Generative artificial intelligence is upending our previous assumptions about how — and how quickly — new materials can be designed, with algorithms already helping companies and researchers to automate performance forecasting, improve existing materials, and even generate arrays of potential designs for new materials that meet specific criteria.
Understandably, companies in this space are racing each other to adopt and implement AI solutions that will give them a competitive edge. This is, doubtlessly, the right move, but organizations need to be thoughtful about how they build out their AI ecosystems — cutting through the hype and creating an environment that will result in real value.
Here are six important considerations.
Data Sources — Carefully think through what data will be used to train your generative AI systems. Publicly available data is easily accessible and available at a low cost (or even for free). It is also often expansive, covering more breadth than most companies’ internal data. For these reasons, it is typically an excellent starting point for AI training. However, competitors will also have access to this data, potentially limiting its upside value. Additionally, there can be a risk of inconsistencies or errors if the data isn’t well-curated, and it may lack the specificity necessary for niche applications. Proprietary data, by contrast, can be expensive to produce and may be limited in volume, but it will typically be a better fit to help solve an organization’s specific problems.
Intellectual Property — This is still an evolving area, but it’s an important one. If a company creates a new material using a combination of AI and publicly available data, it’s not entirely clear that the company will own the rights to the design. And in many cases, it won’t even be obvious when AI programs have used existing, patented ideas in the creation of a new design, since these tools typically lack transparency. Getting a grasp on this issue may require IT and business leaders to work closely with legal departments — and to keep an eye on this area of the law as it continues to mature.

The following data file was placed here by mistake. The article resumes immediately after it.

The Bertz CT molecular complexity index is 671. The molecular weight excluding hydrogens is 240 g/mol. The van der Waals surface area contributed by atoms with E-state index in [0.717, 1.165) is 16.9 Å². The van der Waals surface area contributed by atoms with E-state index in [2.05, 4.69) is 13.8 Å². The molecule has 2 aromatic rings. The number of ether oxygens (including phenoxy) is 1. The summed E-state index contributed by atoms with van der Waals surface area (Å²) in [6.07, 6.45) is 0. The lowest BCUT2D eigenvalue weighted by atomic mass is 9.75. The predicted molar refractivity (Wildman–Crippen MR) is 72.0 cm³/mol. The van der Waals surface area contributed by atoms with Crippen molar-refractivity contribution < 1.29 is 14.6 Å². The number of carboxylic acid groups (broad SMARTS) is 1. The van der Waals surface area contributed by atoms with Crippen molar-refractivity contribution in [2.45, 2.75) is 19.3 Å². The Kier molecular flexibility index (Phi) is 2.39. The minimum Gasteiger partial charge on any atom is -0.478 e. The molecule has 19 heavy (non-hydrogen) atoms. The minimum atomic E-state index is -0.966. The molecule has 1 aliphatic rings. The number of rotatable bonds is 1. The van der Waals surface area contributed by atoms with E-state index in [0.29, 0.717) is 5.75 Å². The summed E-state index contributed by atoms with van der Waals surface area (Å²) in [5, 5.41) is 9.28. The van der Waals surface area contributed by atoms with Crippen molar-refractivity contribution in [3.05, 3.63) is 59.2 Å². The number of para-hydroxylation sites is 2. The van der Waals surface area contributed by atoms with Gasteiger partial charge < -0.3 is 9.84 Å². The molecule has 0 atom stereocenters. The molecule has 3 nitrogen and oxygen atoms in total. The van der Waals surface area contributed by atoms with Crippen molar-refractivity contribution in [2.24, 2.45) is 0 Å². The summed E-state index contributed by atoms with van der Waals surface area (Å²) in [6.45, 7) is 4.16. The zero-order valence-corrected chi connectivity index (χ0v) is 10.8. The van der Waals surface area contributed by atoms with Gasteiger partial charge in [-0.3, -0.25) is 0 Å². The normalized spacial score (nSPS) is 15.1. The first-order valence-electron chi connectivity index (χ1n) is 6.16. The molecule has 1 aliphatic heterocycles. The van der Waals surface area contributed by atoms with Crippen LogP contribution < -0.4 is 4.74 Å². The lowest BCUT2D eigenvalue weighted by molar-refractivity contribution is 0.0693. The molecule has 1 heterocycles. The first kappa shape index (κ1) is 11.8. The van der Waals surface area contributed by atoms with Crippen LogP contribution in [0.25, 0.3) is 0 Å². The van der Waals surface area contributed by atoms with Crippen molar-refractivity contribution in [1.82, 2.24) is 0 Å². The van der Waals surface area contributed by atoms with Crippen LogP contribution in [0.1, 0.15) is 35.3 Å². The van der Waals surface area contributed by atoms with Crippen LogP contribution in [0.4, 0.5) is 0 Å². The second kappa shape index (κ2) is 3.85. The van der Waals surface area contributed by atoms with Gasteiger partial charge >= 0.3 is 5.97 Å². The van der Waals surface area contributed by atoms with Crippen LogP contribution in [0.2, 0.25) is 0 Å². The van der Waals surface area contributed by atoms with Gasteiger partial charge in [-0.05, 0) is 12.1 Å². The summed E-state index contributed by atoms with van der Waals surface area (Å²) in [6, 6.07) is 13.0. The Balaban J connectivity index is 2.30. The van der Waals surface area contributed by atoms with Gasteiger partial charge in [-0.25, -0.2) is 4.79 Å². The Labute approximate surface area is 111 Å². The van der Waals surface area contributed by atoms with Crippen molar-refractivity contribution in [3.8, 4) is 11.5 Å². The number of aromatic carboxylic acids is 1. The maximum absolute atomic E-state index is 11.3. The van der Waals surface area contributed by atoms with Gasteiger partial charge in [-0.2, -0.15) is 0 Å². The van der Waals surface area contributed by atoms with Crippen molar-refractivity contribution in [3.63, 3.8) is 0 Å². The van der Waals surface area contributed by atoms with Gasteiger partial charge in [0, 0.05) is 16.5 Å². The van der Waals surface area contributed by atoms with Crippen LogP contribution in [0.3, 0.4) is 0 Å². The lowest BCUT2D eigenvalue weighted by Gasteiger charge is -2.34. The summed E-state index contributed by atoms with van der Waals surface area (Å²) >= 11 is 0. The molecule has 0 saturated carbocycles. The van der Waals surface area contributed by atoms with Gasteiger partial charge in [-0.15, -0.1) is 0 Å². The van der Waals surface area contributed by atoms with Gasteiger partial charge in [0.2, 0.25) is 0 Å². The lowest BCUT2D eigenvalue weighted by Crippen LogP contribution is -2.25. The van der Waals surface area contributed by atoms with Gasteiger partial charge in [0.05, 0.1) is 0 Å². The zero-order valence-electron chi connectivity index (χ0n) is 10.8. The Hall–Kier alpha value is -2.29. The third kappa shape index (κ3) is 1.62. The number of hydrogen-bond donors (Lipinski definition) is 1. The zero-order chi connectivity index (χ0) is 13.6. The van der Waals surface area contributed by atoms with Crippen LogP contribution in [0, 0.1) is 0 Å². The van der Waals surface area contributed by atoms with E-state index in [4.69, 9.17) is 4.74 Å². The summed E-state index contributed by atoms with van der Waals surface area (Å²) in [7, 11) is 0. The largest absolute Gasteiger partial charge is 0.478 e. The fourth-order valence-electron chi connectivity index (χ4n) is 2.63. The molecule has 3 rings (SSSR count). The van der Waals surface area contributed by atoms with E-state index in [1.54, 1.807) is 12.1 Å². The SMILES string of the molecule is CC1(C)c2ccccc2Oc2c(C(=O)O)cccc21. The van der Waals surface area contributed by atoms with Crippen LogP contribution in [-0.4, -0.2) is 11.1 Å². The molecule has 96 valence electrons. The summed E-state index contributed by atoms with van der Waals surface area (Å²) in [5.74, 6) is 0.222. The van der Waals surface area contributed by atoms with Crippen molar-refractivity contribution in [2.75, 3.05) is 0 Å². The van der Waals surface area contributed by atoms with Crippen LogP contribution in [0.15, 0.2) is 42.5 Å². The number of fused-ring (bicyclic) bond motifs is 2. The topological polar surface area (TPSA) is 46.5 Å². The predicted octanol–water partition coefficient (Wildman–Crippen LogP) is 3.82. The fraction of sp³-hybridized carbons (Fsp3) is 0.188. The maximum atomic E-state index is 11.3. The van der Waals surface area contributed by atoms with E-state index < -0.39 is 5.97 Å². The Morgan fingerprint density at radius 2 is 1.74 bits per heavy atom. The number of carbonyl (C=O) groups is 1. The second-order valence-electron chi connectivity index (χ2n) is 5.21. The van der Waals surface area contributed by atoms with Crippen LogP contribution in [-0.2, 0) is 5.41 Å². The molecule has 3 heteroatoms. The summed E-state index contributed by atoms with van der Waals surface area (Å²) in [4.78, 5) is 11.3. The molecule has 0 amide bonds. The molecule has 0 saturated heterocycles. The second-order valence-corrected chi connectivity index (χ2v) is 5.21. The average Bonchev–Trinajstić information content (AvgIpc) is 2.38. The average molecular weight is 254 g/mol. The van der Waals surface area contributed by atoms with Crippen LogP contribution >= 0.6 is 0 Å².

Infrastructure — Advanced AI models rely heavily on the robust computational power provided by graphics processing units (GPUs). But as the demand for AI systems grows, we’ve seen a shortage of GPUs, with even the largest AI players fiercely competing with one another to get their hands on these essential resources. And even when organizations are able to procure the technology they need, the new infrastructure can create additional management and maintenance burdens. Business and IT leaders should carefully consider whether it makes the most sense, long-term, to buy and maintain their own infrastructure, or to partner with public cloud providers or specialized AI infrastructure vendors.
Talent — It’s difficult enough right now to find specialists with experience in AI. The demand is enormous, and since the field is relatively young, the supply of trained professionals is limited. Combine this with the challenge of finding people who not only possess AI skills but are also trained in materials science, and you’re going to be fishing in a very shallow talent pool. Rather than seeking out external expertise, organizations might consider training up their existing employees — particularly engineers with the sort of domain knowledge that will be necessary in setting up AI systems to answer the burning questions in the field.
Business Model — We don’t yet know what AI’s capabilities will look like five or 10 years from now. But just looking at the progress that’s been made over the past 12 to 18 months, it’s a safe bet that tomorrow’s applications will make today’s look pedestrian by comparison. This may mean that innovation essentially becomes commoditized. That’s a startling and, if we’re being honest, likely scary thing for people to hear. But that’s why it’s so important for business leaders to keep their companies at the forefront of technology, and to be bold enough to proactively adjust their business models rather than being disrupted by startups.
Tangible versus Hype — At the same time, businesses shouldn’t be placing all-in bets on AI applications that aren’t fully validated. Let me be clear: Generative AI is not a fad, and it’s not unsubstantiated hype. But there will be false starts and dead ends, and some seemingly promising applications are certain to end up in the graveyard of failed technologies. By exercising care along with their quickness, organizations can ensure that a single unsuccessful AI project won’t lead to a disaster — and can instead set themselves up to reap the rewards that surely await those who safely navigate the next few years.